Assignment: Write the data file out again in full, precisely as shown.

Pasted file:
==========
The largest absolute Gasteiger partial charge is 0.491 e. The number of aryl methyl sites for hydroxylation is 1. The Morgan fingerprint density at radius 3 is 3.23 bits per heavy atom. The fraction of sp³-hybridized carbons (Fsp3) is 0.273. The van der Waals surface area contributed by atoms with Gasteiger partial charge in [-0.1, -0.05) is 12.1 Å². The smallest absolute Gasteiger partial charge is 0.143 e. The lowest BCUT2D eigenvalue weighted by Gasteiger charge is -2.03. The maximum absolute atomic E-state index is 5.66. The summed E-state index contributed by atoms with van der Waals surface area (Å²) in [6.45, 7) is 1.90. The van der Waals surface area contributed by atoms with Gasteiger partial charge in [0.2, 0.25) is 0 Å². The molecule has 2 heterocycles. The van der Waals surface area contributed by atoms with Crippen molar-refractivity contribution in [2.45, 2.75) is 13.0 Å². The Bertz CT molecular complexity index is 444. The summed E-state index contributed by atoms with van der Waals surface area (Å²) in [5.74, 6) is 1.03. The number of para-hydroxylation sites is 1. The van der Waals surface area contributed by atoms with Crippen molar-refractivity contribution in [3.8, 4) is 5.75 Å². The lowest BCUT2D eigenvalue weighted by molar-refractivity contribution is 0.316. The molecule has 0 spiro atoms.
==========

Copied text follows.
The largest absolute Gasteiger partial charge is 0.491 e. The number of aryl methyl sites for hydroxylation is 1. The Morgan fingerprint density at radius 3 is 3.23 bits per heavy atom. The fraction of sp³-hybridized carbons (Fsp3) is 0.273. The van der Waals surface area contributed by atoms with Gasteiger partial charge in [-0.1, -0.05) is 12.1 Å². The smallest absolute Gasteiger partial charge is 0.143 e. The lowest BCUT2D eigenvalue weighted by Gasteiger charge is -2.03. The maximum absolute atomic E-state index is 5.66. The summed E-state index contributed by atoms with van der Waals surface area (Å²) in [6.45, 7) is 1.90. The van der Waals surface area contributed by atoms with Gasteiger partial charge in [0.2, 0.25) is 0 Å². The molecule has 2 heterocycles. The van der Waals surface area contributed by atoms with Crippen molar-refractivity contribution in [2.45, 2.75) is 13.0 Å². The Bertz CT molecular complexity index is 444. The summed E-state index contributed by atoms with van der Waals surface area (Å²) in [5.74, 6) is 1.03. The number of para-hydroxylation sites is 1. The van der Waals surface area contributed by atoms with Crippen molar-refractivity contribution in [3.8, 4) is 5.75 Å². The lowest BCUT2D eigenvalue weighted by molar-refractivity contribution is 0.316. The molecule has 0 spiro atoms.